Treatment of Bipolar Disorder: Introduction | Formulation and Implementation of a Treatment Plan | Definitions: What Is a Mood Stabilizer? | Treatment of Acute Bipolar Manic and Mixed Episodes | Treatment of Acute Bipolar Depressive Episodes | Maintenance Treatment | Treatment Considerations | Conclusion | References
Bipolar disorder is a common, recurrent, often
severe psychiatric illness that, without adequate treatment, is
associated with high rates of morbidity and mortality (Goodwin and Jamison 2007). In the Global Burden of Disease survey,
bipolar disorder was the sixth leading cause of disability worldwide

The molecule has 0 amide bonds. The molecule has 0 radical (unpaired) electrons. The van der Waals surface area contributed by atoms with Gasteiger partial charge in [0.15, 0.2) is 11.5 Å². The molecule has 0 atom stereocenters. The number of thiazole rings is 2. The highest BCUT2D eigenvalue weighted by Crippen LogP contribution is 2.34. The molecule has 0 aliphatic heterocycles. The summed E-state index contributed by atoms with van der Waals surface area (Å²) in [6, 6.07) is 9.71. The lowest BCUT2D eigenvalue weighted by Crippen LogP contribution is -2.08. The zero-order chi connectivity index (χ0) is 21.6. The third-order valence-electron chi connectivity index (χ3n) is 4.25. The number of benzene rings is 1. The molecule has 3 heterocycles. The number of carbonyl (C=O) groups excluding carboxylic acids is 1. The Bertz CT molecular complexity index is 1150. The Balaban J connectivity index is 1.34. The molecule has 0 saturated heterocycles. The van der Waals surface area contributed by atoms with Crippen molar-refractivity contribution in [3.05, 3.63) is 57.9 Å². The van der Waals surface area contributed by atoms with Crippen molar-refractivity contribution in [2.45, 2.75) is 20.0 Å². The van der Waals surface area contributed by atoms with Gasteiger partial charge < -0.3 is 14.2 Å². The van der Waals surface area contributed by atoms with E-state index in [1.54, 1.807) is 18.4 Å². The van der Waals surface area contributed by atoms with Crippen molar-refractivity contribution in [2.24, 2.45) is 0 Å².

in 1990 and, without improved access to treatment, was projected
to remain so well into this century (Murray and Lopez 1996).
Morbidity from bipolar disorder often extends well beyond manic,
hypomanic, mixed, and depressive episodes. Full recovery of functioning
can lag many months behind symptomatic improvement, and repeated
episodes can lead to lasting functional impairment (Judd et al. 2005). Recent naturalistic outcome studies indicate that
many patients with bipolar disorder spend protracted periods of
time neither well nor syndromally ill but rather suffering from
chronic subsyndromal, especially depressive, symptoms (Judd et al. 2002, 2003). Bipolar disorder is also
among the most heritable of all medical illnesses (Goodwin and Jamison 2007).